Not so fast, answers Berman. "Fortunately, we think the law allows for exactly that solution, and we are asking the courts to make it happen." While this isn't nearly the first class action suit filed against Toyota since revelations of the car's possible tendency to accelerate out of control, it is the first such case that seeks a full refund for each car sold.
According to The San Francisco Chronicle, most such suits are only seeking to get back around $500 per owner, or roughly the amount Kelley Blue Book believes the average Toyota has lost in resale value due to allegations the vehicles are unsafe. That would equal more than $3 billion. Berman's suit, though, could add up to many times that amount if successful.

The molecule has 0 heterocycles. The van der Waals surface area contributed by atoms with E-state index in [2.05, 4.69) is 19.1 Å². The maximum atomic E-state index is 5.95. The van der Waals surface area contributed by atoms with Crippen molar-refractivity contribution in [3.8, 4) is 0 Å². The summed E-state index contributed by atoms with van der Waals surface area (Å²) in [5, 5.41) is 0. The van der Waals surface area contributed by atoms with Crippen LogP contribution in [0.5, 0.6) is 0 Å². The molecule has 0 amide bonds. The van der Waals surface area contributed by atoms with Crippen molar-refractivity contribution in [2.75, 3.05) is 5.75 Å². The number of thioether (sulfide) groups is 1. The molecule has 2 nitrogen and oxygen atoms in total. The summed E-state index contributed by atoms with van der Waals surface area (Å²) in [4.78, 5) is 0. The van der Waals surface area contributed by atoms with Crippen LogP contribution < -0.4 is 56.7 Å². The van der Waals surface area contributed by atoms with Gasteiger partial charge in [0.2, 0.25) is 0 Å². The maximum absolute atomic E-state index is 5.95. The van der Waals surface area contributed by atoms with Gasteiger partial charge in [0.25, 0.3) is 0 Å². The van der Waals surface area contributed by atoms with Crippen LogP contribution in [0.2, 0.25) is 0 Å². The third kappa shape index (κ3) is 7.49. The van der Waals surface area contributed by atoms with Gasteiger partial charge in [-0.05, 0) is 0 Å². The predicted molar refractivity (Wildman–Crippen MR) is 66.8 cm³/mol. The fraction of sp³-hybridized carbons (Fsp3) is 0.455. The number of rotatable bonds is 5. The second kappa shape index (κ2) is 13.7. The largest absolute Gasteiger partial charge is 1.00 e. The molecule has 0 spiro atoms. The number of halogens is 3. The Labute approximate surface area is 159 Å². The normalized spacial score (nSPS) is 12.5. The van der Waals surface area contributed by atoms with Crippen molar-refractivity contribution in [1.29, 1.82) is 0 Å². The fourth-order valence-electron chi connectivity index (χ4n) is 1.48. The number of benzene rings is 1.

Even if Berman's would-be class action suit fails, Toyota may be in for more rough times courtesy of the Attorneys Toyota Action Consortium (ATAC), which is adding racketeering claims to a number of its lawsuits. Northeastern University law professor Tim Howard, who is coordinating the ATAC, says, "It's become increasingly apparent that Toyota profits were not built on quality products, but on a willful pattern of deception, fraud and racketeering."
In any case, a group of federal judges in San Diego will meet in one week to determine whether the 110 or so class action suits against Toyota should be combined into one single case and whether that case should proceed to trial. We'll be watching.
[Source: San Francisco Chronicle via Inside Line | Image: Justin Sullivan/Getty]